(Reuters) - Industrial machinery maker Gardner Denver Inc (GDI.N) agreed to sell itself to private equity firm KKR & Co LP (KKR.N) for $3.74 billion but some on Wall Street questioned the valuation, saying the company was worth much more.
Gardner Denver shares closed at $74.74 on the New York Stock Exchange on Friday, well short of KKR’s $76 per share bid, indicating investor skepticism over the deal.
Analysts’ have an average price target of $78.50 on the stock as of Thursday. Four of the eight analysts tracking the stock have targets above KKR’s offer price. Two do not currently have a price target estimate.
The stock’s intrinsic value is $85.47, according to Thomson Reuters StarMine data. The model is a measure of a stock’s current value when considering analysts’ growth estimates for five years, and then modeling the typical growth trajectory over a longer period of time.
Diversified manufacturer SPX Corp SPW.N had offered to buy Gardner Denver at $85 per share after it put itself up for sale, sources said. SPX abandoned the plans in December after its shareholders questioned the logic of a merger.
“We believe the deal makes a lot of sense for KKR, but we still fail to see how this is the best possible outcome for Gardner Denver,” said BB&T Capital Markets analyst Kevin Maczka.
He also questioned the board’s willingness to sell the company at this time, given its strong results and robust earnings power.
Gardner Denver, which makes compressors, pumps and vacuum products for industrial uses, reported better-than-expected quarterly results late last month, helped by a restructuring program at its European operations.
The Wayne, Pennsylvania-based company, however, forecast 2013 earnings below expectations, which analysts termed conservative. They have since raised their price targets, saying the company’s business was improving.
Robert W. Baird analyst Michael Halloran said the company was worth more than $80 per share and that the $76 valuation is below Gardner Denver’s peer group multiples.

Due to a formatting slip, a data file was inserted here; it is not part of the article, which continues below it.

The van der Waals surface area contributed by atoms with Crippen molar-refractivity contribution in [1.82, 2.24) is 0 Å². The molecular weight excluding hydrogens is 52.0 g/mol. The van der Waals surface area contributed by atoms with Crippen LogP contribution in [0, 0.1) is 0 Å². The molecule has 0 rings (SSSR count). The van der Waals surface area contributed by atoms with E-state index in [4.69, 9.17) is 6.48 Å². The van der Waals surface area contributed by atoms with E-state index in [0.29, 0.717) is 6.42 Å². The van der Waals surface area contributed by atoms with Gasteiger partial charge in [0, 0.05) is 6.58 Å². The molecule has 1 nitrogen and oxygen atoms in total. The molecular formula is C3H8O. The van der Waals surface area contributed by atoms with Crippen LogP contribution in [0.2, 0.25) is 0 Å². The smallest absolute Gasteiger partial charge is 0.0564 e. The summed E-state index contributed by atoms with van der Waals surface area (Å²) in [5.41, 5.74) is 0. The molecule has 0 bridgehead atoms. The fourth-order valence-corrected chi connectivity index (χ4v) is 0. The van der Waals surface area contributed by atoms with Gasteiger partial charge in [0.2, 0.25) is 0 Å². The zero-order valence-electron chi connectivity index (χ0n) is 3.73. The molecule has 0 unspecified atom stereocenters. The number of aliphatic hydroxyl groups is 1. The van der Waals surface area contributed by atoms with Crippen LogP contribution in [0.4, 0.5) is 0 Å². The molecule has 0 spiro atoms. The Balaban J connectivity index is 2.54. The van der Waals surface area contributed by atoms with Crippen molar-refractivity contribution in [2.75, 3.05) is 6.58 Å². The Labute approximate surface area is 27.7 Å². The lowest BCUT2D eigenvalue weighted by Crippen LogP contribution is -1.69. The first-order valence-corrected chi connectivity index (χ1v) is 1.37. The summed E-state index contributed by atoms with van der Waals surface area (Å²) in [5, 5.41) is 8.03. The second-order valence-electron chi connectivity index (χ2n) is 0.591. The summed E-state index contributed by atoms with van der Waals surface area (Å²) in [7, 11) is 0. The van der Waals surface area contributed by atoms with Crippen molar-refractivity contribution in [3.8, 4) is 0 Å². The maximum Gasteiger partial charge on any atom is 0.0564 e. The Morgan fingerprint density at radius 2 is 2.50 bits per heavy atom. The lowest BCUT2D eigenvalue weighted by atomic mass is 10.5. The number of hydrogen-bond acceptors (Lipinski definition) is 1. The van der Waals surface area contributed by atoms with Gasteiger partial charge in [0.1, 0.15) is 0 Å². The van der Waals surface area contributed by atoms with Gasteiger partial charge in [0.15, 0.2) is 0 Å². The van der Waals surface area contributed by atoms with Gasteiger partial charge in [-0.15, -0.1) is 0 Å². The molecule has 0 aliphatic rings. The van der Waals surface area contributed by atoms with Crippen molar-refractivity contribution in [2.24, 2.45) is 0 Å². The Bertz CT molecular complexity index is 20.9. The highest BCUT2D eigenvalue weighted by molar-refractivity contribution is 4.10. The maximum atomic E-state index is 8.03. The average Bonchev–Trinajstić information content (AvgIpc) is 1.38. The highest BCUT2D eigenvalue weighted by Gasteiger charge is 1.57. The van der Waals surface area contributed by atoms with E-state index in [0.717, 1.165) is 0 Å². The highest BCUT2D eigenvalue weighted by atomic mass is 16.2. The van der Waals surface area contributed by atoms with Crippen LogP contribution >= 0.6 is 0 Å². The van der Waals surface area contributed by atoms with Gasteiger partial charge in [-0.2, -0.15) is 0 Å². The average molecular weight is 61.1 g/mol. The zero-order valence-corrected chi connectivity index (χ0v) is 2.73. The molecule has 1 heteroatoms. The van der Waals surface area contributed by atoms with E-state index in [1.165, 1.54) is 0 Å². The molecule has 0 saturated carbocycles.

He pegged KKR’s valuation at roughly 0.5-1.0 times below Garden Denver’s current peer group multiples.
KKR, which had originally offered $75 per share, has been in the pole position to buy Gardner Denver after other private equity bidders who initially took part in the auction abandoned the process, sources told Reuters.
Sources have said Gardner Denver considered leveraged recapitalization as an alternative.
“We understand KKR’s reluctance to bid against itself as the last remaining bidder, but if $75 was unacceptable, then $76 hardly seems like a victory,” said BB&T analyst Maczka.
Activist investor ValueAct, Garden Denver’s third-largest shareholder and who pushed for a sale last July, came out in support of KKR’s $75 offer. The investor reported a roughly 5 percent stake in the company in July.
Another top 10 shareholder, who requested anonymity, told Reuters on Friday that it was fine with the current offer.
KKR’s offer is 39 percent above what the stock traded at in late October, when the company said it was exploring a sale. It values Gardner Denver at $3.9 billion including debt, the companies said in a statement.
Based on 49.15 million Garden Denver shares outstanding as of January 31, the equity portion of the deal is valued at $3.74 billion.
KKR and Gardner Denver said they expected the deal to close in the third quarter of 2013.
Gardner Denver said in a regulatory filing late Friday that it would be required to pay a break fee of $103.4 million if the deal is terminated. (r.reuters.com/nur56t)
The deal will be financed by UBS, Barclays, Citigroup, Deutsche Bank, RBC Capital Markets, Mizuho and KKR Capital Markets.
Goldman Sachs advised Gardner Denver while UBS Securities and Simmons & Co International served as financial advisers to KKR.
Reporting by A. Ananthalakshmi in Bangalore; Additional reporting by Mridhula Raghavan; Editing by Sriraj Kalluvila, Roshni Menon